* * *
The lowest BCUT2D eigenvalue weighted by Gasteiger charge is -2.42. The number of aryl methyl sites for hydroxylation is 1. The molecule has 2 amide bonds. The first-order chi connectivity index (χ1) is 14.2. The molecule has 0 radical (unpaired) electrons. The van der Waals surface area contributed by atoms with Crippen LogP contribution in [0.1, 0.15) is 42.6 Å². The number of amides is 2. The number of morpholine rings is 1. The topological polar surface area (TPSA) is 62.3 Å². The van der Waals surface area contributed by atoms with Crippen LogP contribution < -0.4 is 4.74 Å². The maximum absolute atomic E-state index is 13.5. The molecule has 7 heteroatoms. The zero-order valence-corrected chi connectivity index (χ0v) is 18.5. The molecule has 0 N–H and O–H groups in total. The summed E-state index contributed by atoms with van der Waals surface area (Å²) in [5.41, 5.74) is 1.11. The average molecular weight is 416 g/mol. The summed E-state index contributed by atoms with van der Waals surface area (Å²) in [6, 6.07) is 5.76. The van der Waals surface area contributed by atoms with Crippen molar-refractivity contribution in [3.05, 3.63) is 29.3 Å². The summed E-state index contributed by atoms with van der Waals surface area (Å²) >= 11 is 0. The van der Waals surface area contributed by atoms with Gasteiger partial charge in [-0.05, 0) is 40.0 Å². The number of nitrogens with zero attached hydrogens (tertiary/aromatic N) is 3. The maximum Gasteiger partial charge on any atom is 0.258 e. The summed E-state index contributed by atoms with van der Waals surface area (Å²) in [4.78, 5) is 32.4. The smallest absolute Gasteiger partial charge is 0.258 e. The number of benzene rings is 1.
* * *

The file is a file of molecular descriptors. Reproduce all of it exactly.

The lowest BCUT2D eigenvalue weighted by Gasteiger charge is -2.42. The number of aryl methyl sites for hydroxylation is 1. The molecule has 2 amide bonds. The first-order chi connectivity index (χ1) is 14.2. The molecule has 0 radical (unpaired) electrons. The van der Waals surface area contributed by atoms with Crippen LogP contribution in [0.1, 0.15) is 42.6 Å². The number of amides is 2. The number of morpholine rings is 1. The topological polar surface area (TPSA) is 62.3 Å². The van der Waals surface area contributed by atoms with Crippen LogP contribution < -0.4 is 4.74 Å². The maximum absolute atomic E-state index is 13.5. The molecule has 7 heteroatoms. The zero-order valence-corrected chi connectivity index (χ0v) is 18.5. The molecule has 0 N–H and O–H groups in total. The summed E-state index contributed by atoms with van der Waals surface area (Å²) in [5.41, 5.74) is 1.11. The average molecular weight is 416 g/mol. The summed E-state index contributed by atoms with van der Waals surface area (Å²) in [6, 6.07) is 5.76. The van der Waals surface area contributed by atoms with Crippen molar-refractivity contribution in [3.05, 3.63) is 29.3 Å². The summed E-state index contributed by atoms with van der Waals surface area (Å²) >= 11 is 0. The van der Waals surface area contributed by atoms with Gasteiger partial charge in [-0.05, 0) is 40.0 Å². The number of nitrogens with zero attached hydrogens (tertiary/aromatic N) is 3. The maximum Gasteiger partial charge on any atom is 0.258 e. The summed E-state index contributed by atoms with van der Waals surface area (Å²) in [4.78, 5) is 32.4. The smallest absolute Gasteiger partial charge is 0.258 e. The number of benzene rings is 1.